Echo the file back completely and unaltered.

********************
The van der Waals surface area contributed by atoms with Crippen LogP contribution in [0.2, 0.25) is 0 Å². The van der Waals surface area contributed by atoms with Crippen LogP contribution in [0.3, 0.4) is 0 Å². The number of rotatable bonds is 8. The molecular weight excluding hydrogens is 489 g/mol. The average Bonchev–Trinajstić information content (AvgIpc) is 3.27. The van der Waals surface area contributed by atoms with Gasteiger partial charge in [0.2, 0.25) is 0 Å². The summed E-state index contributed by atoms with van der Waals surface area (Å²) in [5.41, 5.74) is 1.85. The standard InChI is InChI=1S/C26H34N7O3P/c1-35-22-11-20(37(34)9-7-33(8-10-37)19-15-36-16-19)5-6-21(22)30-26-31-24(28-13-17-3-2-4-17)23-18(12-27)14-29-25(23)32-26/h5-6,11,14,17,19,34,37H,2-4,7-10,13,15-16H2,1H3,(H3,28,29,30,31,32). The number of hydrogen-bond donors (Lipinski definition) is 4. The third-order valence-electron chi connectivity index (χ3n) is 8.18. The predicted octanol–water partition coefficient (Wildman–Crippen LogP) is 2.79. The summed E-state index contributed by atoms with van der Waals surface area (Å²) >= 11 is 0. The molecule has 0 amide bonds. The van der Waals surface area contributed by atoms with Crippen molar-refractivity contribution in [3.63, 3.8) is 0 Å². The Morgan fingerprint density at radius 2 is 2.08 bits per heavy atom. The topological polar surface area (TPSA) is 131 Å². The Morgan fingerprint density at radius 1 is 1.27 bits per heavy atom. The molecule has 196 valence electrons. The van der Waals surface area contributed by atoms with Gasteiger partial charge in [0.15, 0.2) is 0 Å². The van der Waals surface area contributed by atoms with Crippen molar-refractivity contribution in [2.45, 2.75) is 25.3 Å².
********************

The van der Waals surface area contributed by atoms with Crippen LogP contribution in [0.2, 0.25) is 0 Å². The van der Waals surface area contributed by atoms with Crippen LogP contribution in [0.3, 0.4) is 0 Å². The number of rotatable bonds is 8. The molecular weight excluding hydrogens is 489 g/mol. The average Bonchev–Trinajstić information content (AvgIpc) is 3.27. The van der Waals surface area contributed by atoms with Gasteiger partial charge in [0.2, 0.25) is 0 Å². The summed E-state index contributed by atoms with van der Waals surface area (Å²) in [5.41, 5.74) is 1.85. The standard InChI is InChI=1S/C26H34N7O3P/c1-35-22-11-20(37(34)9-7-33(8-10-37)19-15-36-16-19)5-6-21(22)30-26-31-24(28-13-17-3-2-4-17)23-18(12-27)14-29-25(23)32-26/h5-6,11,14,17,19,34,37H,2-4,7-10,13,15-16H2,1H3,(H3,28,29,30,31,32). The number of hydrogen-bond donors (Lipinski definition) is 4. The third-order valence-electron chi connectivity index (χ3n) is 8.18. The predicted octanol–water partition coefficient (Wildman–Crippen LogP) is 2.79. The summed E-state index contributed by atoms with van der Waals surface area (Å²) >= 11 is 0. The molecule has 0 amide bonds. The van der Waals surface area contributed by atoms with Crippen molar-refractivity contribution in [3.63, 3.8) is 0 Å². The Morgan fingerprint density at radius 2 is 2.08 bits per heavy atom. The topological polar surface area (TPSA) is 131 Å². The Morgan fingerprint density at radius 1 is 1.27 bits per heavy atom. The molecule has 196 valence electrons. The van der Waals surface area contributed by atoms with Gasteiger partial charge in [0.15, 0.2) is 0 Å². The van der Waals surface area contributed by atoms with Crippen molar-refractivity contribution in [2.45, 2.75) is 25.3 Å².